It’s one of Judaism’s great prophetic sentiments – filled with the wishfulness, the hopefulness, that we could live in a world where force, aggression, warfare, violence do not penetrate into every crevice of our lives, are not the ill-fated routes through which change takes place, are not the deep background throb resonating through society, generation after generation. One can see how, after the destruction wrought both by force of arms and murderous brutality in the Second World War, that quotation might have appealed to those looking for a message to take into the future.
The quotation though does contain an irony. The prophet voices this semi-pacifist wish about how change might happen - ‘Not by might, nor by power, but by My spirit’ - in the name of Adonai Tzeva’ot, the ‘Lord of Hosts’. But Tzeva’ot refers to battalions, battle line-ups: Adonai Tzeva’ot is the God of war, the God that inspires people to fight, to take up arms, the God that fighters often believe is on their side, because their side is right and godly and the enemy are godless evil-doers who refuse to see the light.
So we are given a prophetic text that has a tension built into it. A God is associated with the fantasy that aggression is the way to solve problems is made to say, ‘No, no, it’s not through might, military aggression, or through mis-use of power, force, that you are to proceed, ki im b’ruchi, but through My spirit, through the breathe of life with which I animate you and all of being’. It is as if the prophet suddenly intuits that the God who has in the past sponsored aggression on His behalf is now dis-arming himself - is saying, as it were, ‘No, I’ve got this wrong: I need to draw on, and you need to draw on, something else within Me, within you, something on the side of life, something creative, the divine ruach that was there from the beginning of time, the spirit of life that the Genesis story talks about as being present as Creation itself takes place, ‘hovering’ over the waters as darkness is dispelled and light is brought into being.’ (Genesis 1:2)
This pivotal prophetic verse is planted in the middle of a dialogue between the prophet and the divine messenger, the malach, who prompts him throughout the Book of Zechariah into new understandings. On this occasion we have the imagery of the menorah, the gold candelabrum in the Temple, and its lamps, and – like ‘someone wakened from sleep’, the text says (4:1) – the prophet has his eyes opened, and he’s moved to wonder: ‘what is this symbol really about?’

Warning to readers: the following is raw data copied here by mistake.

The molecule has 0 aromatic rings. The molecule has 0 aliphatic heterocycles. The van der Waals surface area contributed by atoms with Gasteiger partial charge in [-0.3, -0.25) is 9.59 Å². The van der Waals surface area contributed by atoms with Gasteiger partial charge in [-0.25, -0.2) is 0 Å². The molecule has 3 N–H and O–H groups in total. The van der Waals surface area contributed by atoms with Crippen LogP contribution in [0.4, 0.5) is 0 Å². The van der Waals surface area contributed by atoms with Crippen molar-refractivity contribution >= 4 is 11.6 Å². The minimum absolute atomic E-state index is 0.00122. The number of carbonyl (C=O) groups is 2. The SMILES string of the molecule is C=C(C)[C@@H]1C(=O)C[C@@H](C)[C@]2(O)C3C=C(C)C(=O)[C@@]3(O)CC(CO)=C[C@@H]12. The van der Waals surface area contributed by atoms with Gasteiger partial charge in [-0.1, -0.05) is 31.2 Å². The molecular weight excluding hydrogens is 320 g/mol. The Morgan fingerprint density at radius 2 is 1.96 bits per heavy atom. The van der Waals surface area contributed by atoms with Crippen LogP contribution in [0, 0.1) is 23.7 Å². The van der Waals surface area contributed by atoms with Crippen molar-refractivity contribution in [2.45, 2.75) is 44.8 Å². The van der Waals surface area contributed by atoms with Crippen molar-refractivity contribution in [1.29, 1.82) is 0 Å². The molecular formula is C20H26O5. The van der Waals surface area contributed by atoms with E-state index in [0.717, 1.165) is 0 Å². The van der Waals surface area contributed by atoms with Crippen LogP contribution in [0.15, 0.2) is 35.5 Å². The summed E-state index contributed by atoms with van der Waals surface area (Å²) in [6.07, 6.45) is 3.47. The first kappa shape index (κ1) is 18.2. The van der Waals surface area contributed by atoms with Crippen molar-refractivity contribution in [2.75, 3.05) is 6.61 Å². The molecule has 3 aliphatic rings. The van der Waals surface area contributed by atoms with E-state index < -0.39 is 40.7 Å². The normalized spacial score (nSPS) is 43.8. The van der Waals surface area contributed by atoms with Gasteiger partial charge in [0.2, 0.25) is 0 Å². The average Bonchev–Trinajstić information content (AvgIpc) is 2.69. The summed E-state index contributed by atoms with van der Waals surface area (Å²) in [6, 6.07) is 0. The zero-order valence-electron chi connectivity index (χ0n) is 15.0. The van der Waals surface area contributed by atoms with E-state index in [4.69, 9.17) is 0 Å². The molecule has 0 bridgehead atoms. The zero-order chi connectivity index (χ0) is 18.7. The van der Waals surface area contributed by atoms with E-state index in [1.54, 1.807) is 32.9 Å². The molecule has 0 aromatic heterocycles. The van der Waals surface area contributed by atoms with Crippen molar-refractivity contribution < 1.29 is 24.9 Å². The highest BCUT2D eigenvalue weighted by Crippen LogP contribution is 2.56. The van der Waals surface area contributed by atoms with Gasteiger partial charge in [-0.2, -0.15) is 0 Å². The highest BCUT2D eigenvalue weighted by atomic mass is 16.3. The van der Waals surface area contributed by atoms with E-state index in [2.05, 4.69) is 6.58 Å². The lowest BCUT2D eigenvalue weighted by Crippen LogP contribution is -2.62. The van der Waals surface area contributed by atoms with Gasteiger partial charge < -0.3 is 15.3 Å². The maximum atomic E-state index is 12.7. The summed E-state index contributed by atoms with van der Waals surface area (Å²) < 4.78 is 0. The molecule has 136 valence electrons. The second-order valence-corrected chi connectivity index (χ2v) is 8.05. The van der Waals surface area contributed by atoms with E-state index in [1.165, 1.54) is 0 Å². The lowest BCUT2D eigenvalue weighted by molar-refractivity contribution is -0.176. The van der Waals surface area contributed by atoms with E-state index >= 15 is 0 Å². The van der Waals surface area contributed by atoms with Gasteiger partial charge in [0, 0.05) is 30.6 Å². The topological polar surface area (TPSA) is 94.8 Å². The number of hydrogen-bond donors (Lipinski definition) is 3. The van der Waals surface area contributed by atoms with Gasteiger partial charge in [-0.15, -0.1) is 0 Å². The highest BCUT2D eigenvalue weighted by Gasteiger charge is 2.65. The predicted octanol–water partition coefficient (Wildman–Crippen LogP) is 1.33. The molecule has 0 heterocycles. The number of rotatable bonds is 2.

And in a moment of enlightenment, of illumination, he sees the menorah and its lights in a new light, a new realisation: ‘If God breathes ruach through all of life, all of humanity, including oneself, it can make no sense to attack or kill other human beings in the name of that God, for those others contain the spirit of God within them, just as you do.’ This is a breakthrough moment, a new religious consciousness, coming through the prophet, in the form of a dream or a vision or whatever it is that happens within the psyche of Zechariah. A moment of understanding about the divine that, more than 2000 years on, many so-called religious people just can’t grasp, or live in the light of.
Here we are, in the middle of our Festival of Light; and here we are, in the middle of a world that can seem to get darker and darker, month by month, sometimes week by week: just this week we had the Sydney cafe attacks, and the Taliban’s callous slaughter of schoolchildren and their teachers; and over recent months we’ve had those tit-for-tat murders by Arabs and Jews in Israel and the West Bank; and then there’s been the barbarism of ISIS, not only the gory videoed beheadings, but the ongoing (largely unreported) murders of Kurds in Iraq, as well as Sunni civilians, and Sunni tribesmen – and these are their own Sunni co-religionists who are being killed, for not being God-fearing enough. Or devout in the so-called ‘right’ way. And we light our candles and quote ‘Not by might, nor by power’ – knowing that we still live in world saturated in aggression, in which might and power, in the name of religion, in the name of a God who is thought of as going into battle for our point of view, is a frightening and toxic element in so many places.
And lest you think I’m concentrating mainly on Islamic aggression - and I've passed over the latest atrocities from Boko Haram, of mass murder and kidnapping - we also saw this week – from the country which has ‘In God We Trust’ inscribed on its banknotes – the publication by the US Senate of the report on the CIA’s detention and interrogation programme after 9/11, which details the systematic torture of suspected terrorist detainees, in at least one instance to the point of death.